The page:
The changes would also “provide a public benefit of 12 affordable housing and 10 first-time owners units”.


In its second determination, the commission told Capital Bluestone to find a better site for the proposed children’s playground, which was proposed to be located on the edge of Woolooware Bay behind the western apartment blocks.

Capital Bluestone had sought to amend the 35-40 metre wide riparian [the area between land and water] setback specified in the concept plan.

The developer requested the Family Hill in the football stadium be excluded from the riparian corridor and for changes to the previously approved landscape plans to include non-riparian uses including a children’s playground and shared pedestrian and bicycle paths.

The commission agreed to exclude the Family Hill, but found non-riparian uses should not be permitted within the inner vegetated riparian zone (VRZ).

It approved shared pathways, viewing platforms and a barbecue area being located within the outer VRZ subject to offsetting

“The accessible children’s playground is not supported in the proposed location within the riparian corridor and underneath high voltage power lines,” the commission said.

“The proponent shall consider alternative sites outside of the riparian corridor and the Ausgrid easement.”

The commission said even though the playground site was outside the Ausgrid protection zone and met the necessary EMF (electromagnetic field) clearance, the electricity network operator was concerned about the playground being within its easement.

The Department of Planning and Environment had also raised concerns about the suitability of the site for a playground.

The department had stated the site was relatively isolated and future users may be deterred by the high voltage power lines.


The Sharks and Capital Bluestone welcomed the approval of approved modifications to Woolooware Bay Town Centre.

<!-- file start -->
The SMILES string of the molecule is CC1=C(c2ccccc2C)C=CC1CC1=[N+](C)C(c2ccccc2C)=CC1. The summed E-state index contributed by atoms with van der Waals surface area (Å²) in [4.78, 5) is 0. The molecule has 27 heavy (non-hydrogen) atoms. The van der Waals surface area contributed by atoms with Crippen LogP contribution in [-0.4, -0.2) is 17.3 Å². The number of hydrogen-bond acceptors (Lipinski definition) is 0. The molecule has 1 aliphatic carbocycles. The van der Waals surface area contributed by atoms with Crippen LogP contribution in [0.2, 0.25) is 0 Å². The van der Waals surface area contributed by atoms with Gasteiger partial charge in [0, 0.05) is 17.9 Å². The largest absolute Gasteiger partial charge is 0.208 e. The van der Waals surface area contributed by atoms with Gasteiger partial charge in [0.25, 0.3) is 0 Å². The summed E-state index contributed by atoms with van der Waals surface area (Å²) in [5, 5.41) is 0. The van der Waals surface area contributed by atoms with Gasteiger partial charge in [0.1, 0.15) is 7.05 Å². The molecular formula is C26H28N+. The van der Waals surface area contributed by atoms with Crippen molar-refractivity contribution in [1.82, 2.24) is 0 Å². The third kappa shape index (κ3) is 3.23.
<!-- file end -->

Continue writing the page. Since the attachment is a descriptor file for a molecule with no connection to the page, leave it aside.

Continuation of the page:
Sharks chairman Dino Mezzatesta saud it was “a significant project for this area”

“It’s not unusual for projects of this kind to evolve as the ideas mature, we’re very excited about this approval today,” he said.

“The decision today means more opportunities for jobs, for the ability to get into the property market, and a truly integrated community”

“Adding units and a hotel to this development will bring an extra level of vibrancy to the retail centre and club, the hotel will allow for more visitation across the entire precinct which will be a boost for local businesses and provide for a great experience on game days.”

Capital Bluestone managing director Ben Fairfax said, “We’re thrilled with the news’.

“This signals the final piece of the puzzle for an exciting new town centre in this part of the shire,” he said.

”The property market has made it abundantly clear that the shire needs a mix of units that suit a range of budgets and ages.

“The vast majority of residents already at Woolooware Bay have come from the local area, and there’s a large number of repeat and referral buyers.

“This is a great endorsement of the vision for Woolooware Bay.

“With five percent of apartments allocated to key worker affordable housing, a further five percent allocated to first home buyers only, and 30 per cent of all apartments adaptable to accommodate the elderly and disabled in our community, this will be a secure, convenient, and high-quality option for many members of the shire community.” 

Mr Fairfax said other elements in the approved modifications included the introduction of a car share scheme and additional bike storage.

A $1.4 million contribution wouldbe made to upgrading cycleways linking the site throughout Woolooware and to Cronulla.